### How is the beam-sample convolution factor fC in Equation 1 of the paper calculated? How its uncertainty estimated?

First of all we recall that, as explained in the paper, the cross section of the 7Be(n,p) reaction is extracted relative to that of 6Li(n,t). To this end, we calculate fC for both samples, using the sample distributions determined experimentally (as described in Ref. [10] of the paper). The factor fC has been calculated both analytically and by means of a Monte Carlo technique. The ratio of these factors for the two samples (the only value that enters in the cross section determination), Rf=fC(Be)/fC(Li), resulted to be practically identical using the two methods and it is very close to unity. For both methods of calculation, the difference between the factors fC for the two samples is around 2%. By the way, this justifies the standard procedure adopted in the present work (i.e. the ratio method) used to deduce the cross section.

As for the uncertainty estimate, the main source of error is related to the centering of the two samples on the beam. In the measurement, the geometrical center of both the 6Li and 7Be samples (more precisely the center of the sample backings) were aligned to +/-1 mm relative to the beam center position, identified by means of gafchromic foils. Therefore, the maximum possible displacement between the two samples was +/- 2 mm. In the Monte Carlo simulation approach, one can vary the relative position between the centers of the samples according to a Gaussian distribution with σ = 2 mm. Note that the center of 7Be distribution is shifted, relative to the center of the sample backing, (see Tab. 1 in Ref. [10]), but clearly this displacement is taken into account in the simulations. The resulting distribution of Rf is approximately Gaussian, with a sigma of 8%.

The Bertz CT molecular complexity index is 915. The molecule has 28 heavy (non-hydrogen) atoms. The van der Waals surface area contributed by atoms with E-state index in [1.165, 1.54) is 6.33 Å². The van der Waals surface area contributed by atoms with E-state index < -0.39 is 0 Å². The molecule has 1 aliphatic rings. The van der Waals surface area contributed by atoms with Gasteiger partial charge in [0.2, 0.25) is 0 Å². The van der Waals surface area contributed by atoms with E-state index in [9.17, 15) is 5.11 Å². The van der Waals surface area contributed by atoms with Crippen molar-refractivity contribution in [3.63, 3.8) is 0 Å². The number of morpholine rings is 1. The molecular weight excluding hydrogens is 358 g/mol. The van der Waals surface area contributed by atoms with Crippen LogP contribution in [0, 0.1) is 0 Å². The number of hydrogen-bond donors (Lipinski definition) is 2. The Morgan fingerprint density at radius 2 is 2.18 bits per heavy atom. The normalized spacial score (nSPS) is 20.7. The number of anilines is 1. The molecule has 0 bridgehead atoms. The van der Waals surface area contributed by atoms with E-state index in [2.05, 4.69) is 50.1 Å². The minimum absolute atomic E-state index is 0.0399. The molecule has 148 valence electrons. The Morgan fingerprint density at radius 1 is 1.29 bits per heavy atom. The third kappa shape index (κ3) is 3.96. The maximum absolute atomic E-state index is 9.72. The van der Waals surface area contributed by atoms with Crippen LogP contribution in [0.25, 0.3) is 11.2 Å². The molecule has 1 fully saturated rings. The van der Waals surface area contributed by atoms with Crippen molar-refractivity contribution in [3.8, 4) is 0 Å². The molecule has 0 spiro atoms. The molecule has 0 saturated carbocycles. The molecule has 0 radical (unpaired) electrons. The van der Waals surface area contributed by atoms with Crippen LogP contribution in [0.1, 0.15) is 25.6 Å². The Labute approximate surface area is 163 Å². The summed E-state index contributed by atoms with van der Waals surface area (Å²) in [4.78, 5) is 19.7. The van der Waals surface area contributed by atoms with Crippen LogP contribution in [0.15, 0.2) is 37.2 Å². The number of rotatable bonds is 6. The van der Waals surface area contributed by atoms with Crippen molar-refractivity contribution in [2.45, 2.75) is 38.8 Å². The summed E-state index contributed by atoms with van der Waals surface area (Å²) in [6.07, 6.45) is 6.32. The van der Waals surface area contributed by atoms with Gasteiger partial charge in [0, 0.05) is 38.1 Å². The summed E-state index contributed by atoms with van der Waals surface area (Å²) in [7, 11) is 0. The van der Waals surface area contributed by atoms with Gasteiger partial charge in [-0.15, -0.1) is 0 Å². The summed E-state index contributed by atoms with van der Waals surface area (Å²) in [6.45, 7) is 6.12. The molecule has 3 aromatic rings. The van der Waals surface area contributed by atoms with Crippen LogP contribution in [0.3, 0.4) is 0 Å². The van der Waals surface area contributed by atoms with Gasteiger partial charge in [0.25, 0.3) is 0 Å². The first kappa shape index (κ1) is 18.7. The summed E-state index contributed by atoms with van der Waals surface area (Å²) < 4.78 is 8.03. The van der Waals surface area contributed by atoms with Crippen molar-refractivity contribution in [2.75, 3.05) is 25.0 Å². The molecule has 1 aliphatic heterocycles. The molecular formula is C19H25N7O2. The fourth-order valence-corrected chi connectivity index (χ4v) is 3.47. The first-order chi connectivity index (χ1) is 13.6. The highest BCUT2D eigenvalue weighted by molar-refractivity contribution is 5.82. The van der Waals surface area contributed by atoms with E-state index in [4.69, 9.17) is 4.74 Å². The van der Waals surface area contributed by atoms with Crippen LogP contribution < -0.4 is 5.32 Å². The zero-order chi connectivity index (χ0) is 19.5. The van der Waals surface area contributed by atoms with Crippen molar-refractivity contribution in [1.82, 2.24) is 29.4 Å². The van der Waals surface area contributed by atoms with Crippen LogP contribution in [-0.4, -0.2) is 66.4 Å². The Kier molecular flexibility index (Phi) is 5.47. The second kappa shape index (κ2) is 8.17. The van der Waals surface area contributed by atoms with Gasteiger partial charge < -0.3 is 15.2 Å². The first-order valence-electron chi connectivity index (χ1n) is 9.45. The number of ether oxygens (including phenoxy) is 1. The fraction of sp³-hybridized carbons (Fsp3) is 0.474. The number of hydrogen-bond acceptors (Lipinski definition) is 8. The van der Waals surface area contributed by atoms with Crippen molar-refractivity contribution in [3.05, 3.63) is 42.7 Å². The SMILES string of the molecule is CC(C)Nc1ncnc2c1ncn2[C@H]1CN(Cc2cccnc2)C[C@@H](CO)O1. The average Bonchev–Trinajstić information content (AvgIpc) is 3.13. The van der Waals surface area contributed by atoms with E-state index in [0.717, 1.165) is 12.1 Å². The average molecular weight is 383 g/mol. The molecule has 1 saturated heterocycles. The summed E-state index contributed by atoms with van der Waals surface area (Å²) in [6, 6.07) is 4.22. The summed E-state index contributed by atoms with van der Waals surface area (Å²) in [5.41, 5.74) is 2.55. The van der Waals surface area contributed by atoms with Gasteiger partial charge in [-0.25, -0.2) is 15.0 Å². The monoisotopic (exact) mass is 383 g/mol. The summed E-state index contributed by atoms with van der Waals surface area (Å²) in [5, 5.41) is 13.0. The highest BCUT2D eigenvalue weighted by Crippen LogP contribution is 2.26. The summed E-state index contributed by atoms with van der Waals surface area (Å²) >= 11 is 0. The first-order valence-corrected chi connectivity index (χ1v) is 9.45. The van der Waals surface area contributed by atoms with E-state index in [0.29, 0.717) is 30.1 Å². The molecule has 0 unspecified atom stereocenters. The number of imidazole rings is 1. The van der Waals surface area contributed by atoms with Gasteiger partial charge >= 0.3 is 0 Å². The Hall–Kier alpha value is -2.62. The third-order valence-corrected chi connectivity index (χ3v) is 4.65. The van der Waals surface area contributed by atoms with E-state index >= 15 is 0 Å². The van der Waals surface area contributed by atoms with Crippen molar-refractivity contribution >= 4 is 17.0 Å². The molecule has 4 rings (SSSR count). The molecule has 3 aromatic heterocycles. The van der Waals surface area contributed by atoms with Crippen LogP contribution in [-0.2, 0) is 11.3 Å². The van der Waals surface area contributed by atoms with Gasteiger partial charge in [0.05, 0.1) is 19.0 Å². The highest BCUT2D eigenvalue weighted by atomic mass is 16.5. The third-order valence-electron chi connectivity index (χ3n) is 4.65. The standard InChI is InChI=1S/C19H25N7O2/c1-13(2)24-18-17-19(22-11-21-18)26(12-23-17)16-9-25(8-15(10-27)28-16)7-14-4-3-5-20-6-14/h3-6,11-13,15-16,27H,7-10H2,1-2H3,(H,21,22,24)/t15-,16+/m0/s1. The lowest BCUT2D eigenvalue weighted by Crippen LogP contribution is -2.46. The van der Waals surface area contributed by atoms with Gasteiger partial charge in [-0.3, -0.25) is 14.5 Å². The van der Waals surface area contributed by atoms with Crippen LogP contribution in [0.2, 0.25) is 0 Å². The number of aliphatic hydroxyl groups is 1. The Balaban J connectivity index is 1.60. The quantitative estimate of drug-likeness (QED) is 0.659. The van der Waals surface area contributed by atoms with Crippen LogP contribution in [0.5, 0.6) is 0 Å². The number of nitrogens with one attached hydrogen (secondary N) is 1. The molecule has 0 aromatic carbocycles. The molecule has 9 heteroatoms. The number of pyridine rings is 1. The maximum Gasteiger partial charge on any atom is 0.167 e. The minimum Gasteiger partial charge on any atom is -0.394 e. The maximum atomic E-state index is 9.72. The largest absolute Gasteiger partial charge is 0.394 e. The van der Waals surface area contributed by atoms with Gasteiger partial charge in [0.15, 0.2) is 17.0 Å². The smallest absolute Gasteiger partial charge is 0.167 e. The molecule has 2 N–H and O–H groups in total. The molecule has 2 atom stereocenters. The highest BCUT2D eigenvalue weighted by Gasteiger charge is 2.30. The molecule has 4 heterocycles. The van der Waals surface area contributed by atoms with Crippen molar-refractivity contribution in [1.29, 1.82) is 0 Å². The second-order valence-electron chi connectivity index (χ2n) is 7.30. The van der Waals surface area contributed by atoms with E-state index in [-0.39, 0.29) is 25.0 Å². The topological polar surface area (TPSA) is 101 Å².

An alternative way to estimate the uncertainty on Rf is to use a uniform distribution of a displacement of the sample, with the steps and direction varied independently. Such a choice avoids unrealistic large deviation that would instead be generated by a Gauss distribution. Starting from this assumption, the beam-sample convolution factor can be calculated using a 2-dimensional Irvin-Hall distribution – i.e. the convolution of a series of uniform distributions. In this case one ends up with a triangular distribution in each direction leading to a somewhat tent shaped distribution displayed in the figure.

This distribution represents the probability for a displacement of the target with respect to the expected beam center. The probability density of fC is displayed in the next figure.

The center of gravity of the distribution is at 1.59 mm and -4.75 mm in x- and y-direction respectively, slightly shifted towards the beam center because fC is monotonously increasing in this direction. The standard deviation of the distribution is in both directions almost equal to 0.82 mm. To estimate the uncertainty, one can consider the region covering 68.3% (1 sigma region). This can be reached by a square of 2.34 mm centered on the 7Be distribution. Within this region the fC varies from +9.2% to – 11.7% with respect to the nominal target position, consistently to the estimate obtained by Monte Carlo simulations.

(contributed by: N Colonna, R Dressler and A Mengoni - 2018-06-18)

Topic revision: r12 - 2018-06-18 - AlbertoMengoni

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